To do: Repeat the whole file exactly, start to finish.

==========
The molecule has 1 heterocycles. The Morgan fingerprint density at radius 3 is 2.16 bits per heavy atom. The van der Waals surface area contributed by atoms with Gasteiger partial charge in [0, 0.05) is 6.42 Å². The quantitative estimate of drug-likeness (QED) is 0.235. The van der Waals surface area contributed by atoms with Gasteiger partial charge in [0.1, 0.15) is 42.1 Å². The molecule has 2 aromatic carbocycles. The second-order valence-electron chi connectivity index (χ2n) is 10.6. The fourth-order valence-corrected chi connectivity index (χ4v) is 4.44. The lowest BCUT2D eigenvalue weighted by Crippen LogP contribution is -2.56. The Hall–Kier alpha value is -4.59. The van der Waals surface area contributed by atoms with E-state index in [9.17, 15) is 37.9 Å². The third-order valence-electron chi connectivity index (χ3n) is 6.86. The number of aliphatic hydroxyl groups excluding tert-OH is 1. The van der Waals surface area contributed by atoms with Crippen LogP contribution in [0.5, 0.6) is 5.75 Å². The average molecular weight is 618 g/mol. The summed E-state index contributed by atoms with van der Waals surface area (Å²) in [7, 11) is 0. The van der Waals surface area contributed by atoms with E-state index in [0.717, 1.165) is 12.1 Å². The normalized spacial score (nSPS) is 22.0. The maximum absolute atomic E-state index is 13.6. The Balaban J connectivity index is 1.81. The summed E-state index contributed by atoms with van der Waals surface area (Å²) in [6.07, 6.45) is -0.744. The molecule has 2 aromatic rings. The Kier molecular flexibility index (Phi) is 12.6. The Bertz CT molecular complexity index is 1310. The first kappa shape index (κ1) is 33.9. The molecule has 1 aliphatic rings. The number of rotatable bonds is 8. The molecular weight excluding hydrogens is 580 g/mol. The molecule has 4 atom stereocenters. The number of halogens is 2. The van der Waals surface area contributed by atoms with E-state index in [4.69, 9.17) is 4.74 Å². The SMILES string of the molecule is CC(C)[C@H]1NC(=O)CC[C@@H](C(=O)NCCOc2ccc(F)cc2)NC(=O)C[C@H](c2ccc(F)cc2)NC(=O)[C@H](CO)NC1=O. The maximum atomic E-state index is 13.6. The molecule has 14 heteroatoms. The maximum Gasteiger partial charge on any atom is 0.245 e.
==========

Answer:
The molecule has 1 heterocycles. The Morgan fingerprint density at radius 3 is 2.16 bits per heavy atom. The van der Waals surface area contributed by atoms with Gasteiger partial charge in [0, 0.05) is 6.42 Å². The quantitative estimate of drug-likeness (QED) is 0.235. The van der Waals surface area contributed by atoms with Gasteiger partial charge in [0.1, 0.15) is 42.1 Å². The molecule has 2 aromatic carbocycles. The second-order valence-electron chi connectivity index (χ2n) is 10.6. The fourth-order valence-corrected chi connectivity index (χ4v) is 4.44. The lowest BCUT2D eigenvalue weighted by Crippen LogP contribution is -2.56. The Hall–Kier alpha value is -4.59. The van der Waals surface area contributed by atoms with E-state index in [9.17, 15) is 37.9 Å². The third-order valence-electron chi connectivity index (χ3n) is 6.86. The number of aliphatic hydroxyl groups excluding tert-OH is 1. The van der Waals surface area contributed by atoms with Crippen LogP contribution in [0.5, 0.6) is 5.75 Å². The average molecular weight is 618 g/mol. The summed E-state index contributed by atoms with van der Waals surface area (Å²) in [7, 11) is 0. The van der Waals surface area contributed by atoms with E-state index in [0.717, 1.165) is 12.1 Å². The normalized spacial score (nSPS) is 22.0. The maximum absolute atomic E-state index is 13.6. The Balaban J connectivity index is 1.81. The summed E-state index contributed by atoms with van der Waals surface area (Å²) in [6.07, 6.45) is -0.744. The molecule has 2 aromatic rings. The Kier molecular flexibility index (Phi) is 12.6. The Bertz CT molecular complexity index is 1310. The first kappa shape index (κ1) is 33.9. The molecule has 1 aliphatic rings. The number of rotatable bonds is 8. The molecular weight excluding hydrogens is 580 g/mol. The molecule has 4 atom stereocenters. The number of halogens is 2. The van der Waals surface area contributed by atoms with E-state index in [4.69, 9.17) is 4.74 Å². The SMILES string of the molecule is CC(C)[C@H]1NC(=O)CC[C@@H](C(=O)NCCOc2ccc(F)cc2)NC(=O)C[C@H](c2ccc(F)cc2)NC(=O)[C@H](CO)NC1=O. The maximum atomic E-state index is 13.6. The molecule has 14 heteroatoms. The maximum Gasteiger partial charge on any atom is 0.245 e.